More on the Cult of Black Belt
I wrote this post some time ago: The Cult of Black Belt.
I ran across a comment recently that made me want to elaborate on the topic a bit more.
The quote that inspired this blog:
"Beware any club offering a "black belt package". No legit program offers a BB that can be earned in 2-4 years unless you train every day for four hours a day.
Too many programs giving out black belts and telling people they can defend themselves."
That's paraphrased, because I don't want the person I'm quoting to feel singled out, as this is a very, very commonly held opinion in the martial arts world.
I know that many of you that read this blog read that quote above and nodded your head.
And on one level, I'd agree.
"Black belt package" is just a marketing gimmick to get people to lock in to long-term club contracts. I'm not opposed to contracts and memberships in martial arts schools. Long-term memberships (several years, which is often what a "black belt club" membership is) can lock in tuition to a certain value (which might be a good deal in times of inflation, just saying).
Almost all "black belt packages" are aimed at kids (well, their parents, if we're being exact), and the "self defense" in that package is really about being physically fit and emotionally confident, y'know?
I mean, if you think most 8-year-olds are training karate or taekwondo or even BJJ for serious self defense... well...
What Gordo there said.
For kids, 99% of martial arts training is a sport that competes with soccer and baseball and swimming, not for training in serious self defense.
Self defense, REAL self defense, really applies to teens and adults. Yeah, if some school tries to sell a Black Belt Club membership to someone old enough to shave, I agree, that is silly and probably not the place to learn any serious self defense.
But let's back up a moment...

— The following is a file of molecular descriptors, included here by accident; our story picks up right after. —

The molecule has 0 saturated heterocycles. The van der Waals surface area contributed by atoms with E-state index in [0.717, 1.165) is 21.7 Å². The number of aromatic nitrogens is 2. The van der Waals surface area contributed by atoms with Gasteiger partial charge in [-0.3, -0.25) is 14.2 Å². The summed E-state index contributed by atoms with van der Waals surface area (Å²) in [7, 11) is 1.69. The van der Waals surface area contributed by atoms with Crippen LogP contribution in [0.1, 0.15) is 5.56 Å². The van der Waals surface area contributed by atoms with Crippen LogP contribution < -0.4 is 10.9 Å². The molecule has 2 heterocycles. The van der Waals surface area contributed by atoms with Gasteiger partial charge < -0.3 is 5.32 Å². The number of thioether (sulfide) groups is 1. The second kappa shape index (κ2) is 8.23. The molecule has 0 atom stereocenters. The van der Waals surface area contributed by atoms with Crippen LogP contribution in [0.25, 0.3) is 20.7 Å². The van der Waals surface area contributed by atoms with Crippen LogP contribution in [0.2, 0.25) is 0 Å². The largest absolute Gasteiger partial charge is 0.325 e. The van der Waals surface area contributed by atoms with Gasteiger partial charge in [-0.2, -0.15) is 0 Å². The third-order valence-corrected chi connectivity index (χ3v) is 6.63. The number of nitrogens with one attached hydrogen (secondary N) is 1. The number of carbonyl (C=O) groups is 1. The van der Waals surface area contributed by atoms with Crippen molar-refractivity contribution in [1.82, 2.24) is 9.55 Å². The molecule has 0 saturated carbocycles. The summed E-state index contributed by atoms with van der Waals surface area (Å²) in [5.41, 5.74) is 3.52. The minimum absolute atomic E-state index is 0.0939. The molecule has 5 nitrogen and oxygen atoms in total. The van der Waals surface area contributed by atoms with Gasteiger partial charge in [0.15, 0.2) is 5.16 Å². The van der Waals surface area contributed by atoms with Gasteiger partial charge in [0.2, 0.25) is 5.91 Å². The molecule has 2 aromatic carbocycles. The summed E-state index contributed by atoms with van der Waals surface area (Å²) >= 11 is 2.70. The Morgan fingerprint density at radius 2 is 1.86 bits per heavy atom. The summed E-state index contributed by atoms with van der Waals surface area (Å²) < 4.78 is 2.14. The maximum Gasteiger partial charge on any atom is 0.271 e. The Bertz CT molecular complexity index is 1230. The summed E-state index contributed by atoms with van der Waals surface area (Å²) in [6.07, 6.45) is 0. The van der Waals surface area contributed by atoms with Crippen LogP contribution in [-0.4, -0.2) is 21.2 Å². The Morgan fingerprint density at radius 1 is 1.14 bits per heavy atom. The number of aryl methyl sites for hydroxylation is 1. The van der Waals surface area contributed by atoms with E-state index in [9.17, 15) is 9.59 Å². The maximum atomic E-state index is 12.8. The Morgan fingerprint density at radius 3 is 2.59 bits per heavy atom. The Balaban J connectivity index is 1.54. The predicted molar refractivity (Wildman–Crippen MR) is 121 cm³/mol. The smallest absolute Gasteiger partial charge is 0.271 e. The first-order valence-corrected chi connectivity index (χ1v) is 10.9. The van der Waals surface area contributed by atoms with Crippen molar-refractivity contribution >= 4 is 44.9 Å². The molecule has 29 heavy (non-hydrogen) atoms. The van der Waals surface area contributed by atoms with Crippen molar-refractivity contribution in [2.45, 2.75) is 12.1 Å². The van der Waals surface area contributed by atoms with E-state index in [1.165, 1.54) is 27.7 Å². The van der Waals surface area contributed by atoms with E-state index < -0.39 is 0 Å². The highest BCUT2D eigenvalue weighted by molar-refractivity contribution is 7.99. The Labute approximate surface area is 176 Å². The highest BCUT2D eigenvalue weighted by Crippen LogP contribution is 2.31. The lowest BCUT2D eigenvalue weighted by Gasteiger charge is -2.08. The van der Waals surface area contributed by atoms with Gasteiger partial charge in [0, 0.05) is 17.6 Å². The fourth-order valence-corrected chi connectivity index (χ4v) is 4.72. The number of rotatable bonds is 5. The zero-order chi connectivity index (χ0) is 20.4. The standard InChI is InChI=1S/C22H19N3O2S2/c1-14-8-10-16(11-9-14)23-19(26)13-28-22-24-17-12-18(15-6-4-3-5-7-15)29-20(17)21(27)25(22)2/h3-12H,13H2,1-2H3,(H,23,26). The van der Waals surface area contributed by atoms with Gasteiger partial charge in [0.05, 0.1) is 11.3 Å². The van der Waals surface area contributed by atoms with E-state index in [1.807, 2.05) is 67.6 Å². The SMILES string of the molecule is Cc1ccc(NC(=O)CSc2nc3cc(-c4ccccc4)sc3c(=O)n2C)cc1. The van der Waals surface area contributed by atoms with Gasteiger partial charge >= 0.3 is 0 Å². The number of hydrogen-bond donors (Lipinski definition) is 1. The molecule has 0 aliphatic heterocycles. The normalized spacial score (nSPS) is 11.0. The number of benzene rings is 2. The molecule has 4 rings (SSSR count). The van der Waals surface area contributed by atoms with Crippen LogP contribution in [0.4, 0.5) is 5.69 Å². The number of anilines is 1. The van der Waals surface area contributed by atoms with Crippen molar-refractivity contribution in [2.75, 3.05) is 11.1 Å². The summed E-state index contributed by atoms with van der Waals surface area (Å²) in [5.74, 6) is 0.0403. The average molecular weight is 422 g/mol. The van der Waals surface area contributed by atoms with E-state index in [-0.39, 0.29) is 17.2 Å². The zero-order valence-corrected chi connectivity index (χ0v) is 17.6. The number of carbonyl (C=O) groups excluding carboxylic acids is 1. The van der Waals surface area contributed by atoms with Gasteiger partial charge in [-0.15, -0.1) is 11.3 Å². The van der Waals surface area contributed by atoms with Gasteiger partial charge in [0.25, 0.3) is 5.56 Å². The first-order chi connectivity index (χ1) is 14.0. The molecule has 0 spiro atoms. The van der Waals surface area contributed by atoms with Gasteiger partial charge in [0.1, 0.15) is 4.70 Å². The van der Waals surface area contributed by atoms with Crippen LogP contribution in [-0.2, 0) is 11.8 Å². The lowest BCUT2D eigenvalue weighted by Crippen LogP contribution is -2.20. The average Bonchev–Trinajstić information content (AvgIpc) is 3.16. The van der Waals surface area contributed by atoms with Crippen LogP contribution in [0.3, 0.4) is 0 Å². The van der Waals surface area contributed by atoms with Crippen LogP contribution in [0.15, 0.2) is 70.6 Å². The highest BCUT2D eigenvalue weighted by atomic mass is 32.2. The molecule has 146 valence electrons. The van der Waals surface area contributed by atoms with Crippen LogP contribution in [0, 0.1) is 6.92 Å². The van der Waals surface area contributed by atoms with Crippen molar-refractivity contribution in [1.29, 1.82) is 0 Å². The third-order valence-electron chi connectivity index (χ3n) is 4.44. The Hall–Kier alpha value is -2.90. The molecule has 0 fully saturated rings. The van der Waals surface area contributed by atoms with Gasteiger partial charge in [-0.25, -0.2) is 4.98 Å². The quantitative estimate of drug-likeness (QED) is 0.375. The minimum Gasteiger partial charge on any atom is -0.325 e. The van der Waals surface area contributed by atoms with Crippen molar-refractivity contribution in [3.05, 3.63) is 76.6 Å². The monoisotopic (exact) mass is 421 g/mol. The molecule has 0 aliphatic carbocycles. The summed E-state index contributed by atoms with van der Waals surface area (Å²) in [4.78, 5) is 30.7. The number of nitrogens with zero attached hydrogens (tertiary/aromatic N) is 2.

The person I quoted above is assuming that self defense the goal of all martial arts training.
Self defense isn't the only legitimate goal in martial arts training. Heck, I bet if we polled all adults training in all arts, "self defense" might not even be in the top 3 considerations.
Physical fitness and health would probably win, if we were polling folks. For adults in combat sports, "learning to fight" and "self defense" (nope, not the same thing) are probably right up there too.
But there are plenty of other reasons people train that don't involve self defense. Historical re-enactment and study. Community and friendship. Personal challenge and achievement. Cultural fandom & connection. The challenge of fighting someone skilled in fighting. As I already mentioned, physical fitness and health.
Me, I train to understand self defense, but also because it's damn fun and it engages my mind like few other things do. I started because doing martial arts is far less boring than going to a gym and picking up and putting down heavy objects and I had to do something.
Believing everyone trains for the same reasons is completely wrong.
Okay, but what does that have to do with "black belt" and what's legit and what isn't?
Well, if everyone isn't training for the same reasons, why would a black belt have any meaning from style to style and system to system?
I'm 100% sure, in fact.
Once more for people in the back:
"Black belt" (or any rank for that matter) has no objective meaning outside of your own style or system.